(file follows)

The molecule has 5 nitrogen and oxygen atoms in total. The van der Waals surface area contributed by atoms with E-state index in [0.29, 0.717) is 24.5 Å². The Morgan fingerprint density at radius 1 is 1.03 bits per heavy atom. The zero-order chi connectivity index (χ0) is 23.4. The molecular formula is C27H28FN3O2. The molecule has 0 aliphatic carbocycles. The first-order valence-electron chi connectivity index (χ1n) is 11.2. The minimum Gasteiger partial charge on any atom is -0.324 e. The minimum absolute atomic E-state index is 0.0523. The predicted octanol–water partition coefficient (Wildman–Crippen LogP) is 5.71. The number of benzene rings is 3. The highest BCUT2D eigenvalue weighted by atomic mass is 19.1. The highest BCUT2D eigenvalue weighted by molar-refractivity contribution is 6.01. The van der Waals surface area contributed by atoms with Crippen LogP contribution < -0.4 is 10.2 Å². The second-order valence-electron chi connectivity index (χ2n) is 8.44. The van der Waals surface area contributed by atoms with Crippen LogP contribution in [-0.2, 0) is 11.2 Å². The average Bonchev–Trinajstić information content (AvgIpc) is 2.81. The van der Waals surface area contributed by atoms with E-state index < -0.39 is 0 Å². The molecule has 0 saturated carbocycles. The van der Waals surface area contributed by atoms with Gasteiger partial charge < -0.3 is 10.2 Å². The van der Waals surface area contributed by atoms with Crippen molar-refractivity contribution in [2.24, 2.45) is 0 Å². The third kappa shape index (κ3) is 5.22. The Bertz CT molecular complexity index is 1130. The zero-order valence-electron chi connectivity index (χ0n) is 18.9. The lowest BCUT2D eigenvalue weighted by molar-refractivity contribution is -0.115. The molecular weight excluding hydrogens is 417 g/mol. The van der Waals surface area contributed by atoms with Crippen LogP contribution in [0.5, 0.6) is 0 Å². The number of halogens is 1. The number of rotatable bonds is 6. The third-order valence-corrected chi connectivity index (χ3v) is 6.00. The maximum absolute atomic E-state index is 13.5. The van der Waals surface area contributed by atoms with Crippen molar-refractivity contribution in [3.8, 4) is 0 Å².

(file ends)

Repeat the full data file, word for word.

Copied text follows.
The molecule has 5 nitrogen and oxygen atoms in total. The van der Waals surface area contributed by atoms with E-state index in [0.29, 0.717) is 24.5 Å². The Morgan fingerprint density at radius 1 is 1.03 bits per heavy atom. The zero-order chi connectivity index (χ0) is 23.4. The molecular formula is C27H28FN3O2. The molecule has 0 aliphatic carbocycles. The first-order valence-electron chi connectivity index (χ1n) is 11.2. The minimum Gasteiger partial charge on any atom is -0.324 e. The minimum absolute atomic E-state index is 0.0523. The predicted octanol–water partition coefficient (Wildman–Crippen LogP) is 5.71. The number of benzene rings is 3. The highest BCUT2D eigenvalue weighted by atomic mass is 19.1. The highest BCUT2D eigenvalue weighted by molar-refractivity contribution is 6.01. The van der Waals surface area contributed by atoms with Crippen LogP contribution < -0.4 is 10.2 Å². The second-order valence-electron chi connectivity index (χ2n) is 8.44. The van der Waals surface area contributed by atoms with Crippen LogP contribution in [-0.2, 0) is 11.2 Å². The average Bonchev–Trinajstić information content (AvgIpc) is 2.81. The van der Waals surface area contributed by atoms with E-state index < -0.39 is 0 Å². The molecule has 0 saturated carbocycles. The van der Waals surface area contributed by atoms with Gasteiger partial charge < -0.3 is 10.2 Å². The van der Waals surface area contributed by atoms with Crippen molar-refractivity contribution in [2.24, 2.45) is 0 Å². The third kappa shape index (κ3) is 5.22. The Bertz CT molecular complexity index is 1130. The zero-order valence-electron chi connectivity index (χ0n) is 18.9. The lowest BCUT2D eigenvalue weighted by molar-refractivity contribution is -0.115. The molecular weight excluding hydrogens is 417 g/mol. The van der Waals surface area contributed by atoms with Crippen LogP contribution in [0.5, 0.6) is 0 Å². The number of halogens is 1. The number of rotatable bonds is 6. The third-order valence-corrected chi connectivity index (χ3v) is 6.00. The maximum absolute atomic E-state index is 13.5. The van der Waals surface area contributed by atoms with Crippen molar-refractivity contribution in [3.8, 4) is 0 Å².